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Trade, Income Distribution And Poverty In Developing Countries: A Survey

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  • Amelia U. Santos-Paulino

Abstract

The paper surveys the theoretical and empirical research on how trade and trade liberalization affect poverty and income distribution. The impact of globalization on poverty reduction has been uneven but the findings in the literature are sensitive to modelling choices. Trade liberalization improves aggregate welfare but the gains are small and unequally distributed. The welfare effects are measured basically through price changes, focusing on the effect on the relative demand for domestic factors of production and, in particular, the demand for skilled relative to unskilled labour. The literature shows that poverty constraints originate from various sources including infrastructure, skills, incomplete markets, and policy.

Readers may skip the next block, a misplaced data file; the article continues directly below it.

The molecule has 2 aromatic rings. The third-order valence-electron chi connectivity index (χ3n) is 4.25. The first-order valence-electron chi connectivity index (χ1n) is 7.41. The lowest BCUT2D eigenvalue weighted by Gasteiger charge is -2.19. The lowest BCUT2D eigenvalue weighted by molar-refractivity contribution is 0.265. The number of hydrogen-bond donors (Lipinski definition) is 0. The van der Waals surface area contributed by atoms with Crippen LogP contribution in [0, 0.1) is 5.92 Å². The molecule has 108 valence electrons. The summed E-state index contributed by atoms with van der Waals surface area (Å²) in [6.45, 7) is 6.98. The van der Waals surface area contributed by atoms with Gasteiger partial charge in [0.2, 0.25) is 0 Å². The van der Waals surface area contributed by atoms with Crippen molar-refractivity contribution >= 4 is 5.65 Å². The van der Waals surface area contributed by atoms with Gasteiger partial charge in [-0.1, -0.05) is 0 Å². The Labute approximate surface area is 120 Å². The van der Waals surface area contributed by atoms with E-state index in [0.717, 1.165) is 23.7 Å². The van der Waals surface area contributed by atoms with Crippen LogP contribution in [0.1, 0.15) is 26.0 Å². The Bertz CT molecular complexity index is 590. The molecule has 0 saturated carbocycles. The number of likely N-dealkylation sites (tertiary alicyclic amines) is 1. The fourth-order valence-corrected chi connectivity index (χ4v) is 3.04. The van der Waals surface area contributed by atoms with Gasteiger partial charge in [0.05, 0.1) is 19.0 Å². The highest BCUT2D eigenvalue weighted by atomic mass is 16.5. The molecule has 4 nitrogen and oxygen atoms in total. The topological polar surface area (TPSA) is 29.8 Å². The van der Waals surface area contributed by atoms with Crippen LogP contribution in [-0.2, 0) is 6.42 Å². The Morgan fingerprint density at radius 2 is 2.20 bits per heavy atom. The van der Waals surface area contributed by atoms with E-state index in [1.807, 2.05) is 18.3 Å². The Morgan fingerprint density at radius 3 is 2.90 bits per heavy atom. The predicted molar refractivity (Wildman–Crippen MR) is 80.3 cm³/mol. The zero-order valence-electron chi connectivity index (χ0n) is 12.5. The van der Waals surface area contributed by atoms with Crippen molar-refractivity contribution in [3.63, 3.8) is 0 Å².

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Bibliographic Info

Paper provided by United Nations Conference on Trade and Development in its series UNCTAD Discussion Papers with number 207.

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Date of creation: 2012
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Handle: RePEc:unc:dispap:207

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  1. Peter H. Lindert & Jeffrey G. Williamson, 2001. "Does Globalization Make the World More Unequal?," NBER Working Papers 8228, National Bureau of Economic Research, Inc.
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  15. Michael Geiger, 2008. "Instruments Of Monetary Policy In China And Their Effectiveness: 1994–2006," UNCTAD Discussion Papers 187, United Nations Conference on Trade and Development.
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  17. Robert Rowthorn & Ken Coutts, 2004. "De-industrialisation and the balance of payments in advanced economies," Cambridge Journal of Economics, Oxford University Press, vol. 28(5), pages 767-790, September.
  18. Alberto Gabriele, 2004. "Policy Alternatives In Reforming Power Utilities In Developing Countries: A Critical Survey," UNCTAD Discussion Papers 168, United Nations Conference on Trade and Development.
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